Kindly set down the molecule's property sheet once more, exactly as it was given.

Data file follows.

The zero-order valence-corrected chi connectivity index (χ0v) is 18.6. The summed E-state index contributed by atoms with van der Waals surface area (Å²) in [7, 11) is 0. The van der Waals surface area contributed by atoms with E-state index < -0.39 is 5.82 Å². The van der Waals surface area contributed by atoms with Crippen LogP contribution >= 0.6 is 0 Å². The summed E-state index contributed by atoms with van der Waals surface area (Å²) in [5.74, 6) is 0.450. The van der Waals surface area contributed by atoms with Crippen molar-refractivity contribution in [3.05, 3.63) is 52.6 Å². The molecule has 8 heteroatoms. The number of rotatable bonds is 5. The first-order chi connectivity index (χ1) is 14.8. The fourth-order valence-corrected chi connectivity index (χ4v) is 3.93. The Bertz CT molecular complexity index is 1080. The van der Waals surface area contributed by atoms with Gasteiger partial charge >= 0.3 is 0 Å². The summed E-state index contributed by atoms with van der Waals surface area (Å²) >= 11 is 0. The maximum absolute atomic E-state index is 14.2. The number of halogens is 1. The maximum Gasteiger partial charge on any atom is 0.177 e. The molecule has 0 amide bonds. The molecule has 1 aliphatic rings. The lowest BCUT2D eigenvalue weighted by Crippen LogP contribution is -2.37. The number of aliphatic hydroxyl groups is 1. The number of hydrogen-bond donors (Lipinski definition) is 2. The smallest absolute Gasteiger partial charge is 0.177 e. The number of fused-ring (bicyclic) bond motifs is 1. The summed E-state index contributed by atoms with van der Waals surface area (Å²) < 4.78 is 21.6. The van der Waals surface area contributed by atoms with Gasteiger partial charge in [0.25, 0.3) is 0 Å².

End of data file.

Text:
The zero-order valence-corrected chi connectivity index (χ0v) is 18.6. The summed E-state index contributed by atoms with van der Waals surface area (Å²) in [7, 11) is 0. The van der Waals surface area contributed by atoms with E-state index < -0.39 is 5.82 Å². The van der Waals surface area contributed by atoms with Crippen LogP contribution >= 0.6 is 0 Å². The summed E-state index contributed by atoms with van der Waals surface area (Å²) in [5.74, 6) is 0.450. The van der Waals surface area contributed by atoms with Crippen molar-refractivity contribution in [3.05, 3.63) is 52.6 Å². The molecule has 8 heteroatoms. The number of rotatable bonds is 5. The first-order chi connectivity index (χ1) is 14.8. The fourth-order valence-corrected chi connectivity index (χ4v) is 3.93. The Bertz CT molecular complexity index is 1080. The van der Waals surface area contributed by atoms with Gasteiger partial charge >= 0.3 is 0 Å². The summed E-state index contributed by atoms with van der Waals surface area (Å²) >= 11 is 0. The maximum absolute atomic E-state index is 14.2. The number of halogens is 1. The maximum Gasteiger partial charge on any atom is 0.177 e. The molecule has 0 amide bonds. The molecule has 1 aliphatic rings. The lowest BCUT2D eigenvalue weighted by Crippen LogP contribution is -2.37. The number of aliphatic hydroxyl groups is 1. The number of hydrogen-bond donors (Lipinski definition) is 2. The smallest absolute Gasteiger partial charge is 0.177 e. The number of fused-ring (bicyclic) bond motifs is 1. The summed E-state index contributed by atoms with van der Waals surface area (Å²) < 4.78 is 21.6. The van der Waals surface area contributed by atoms with Gasteiger partial charge in [0.25, 0.3) is 0 Å².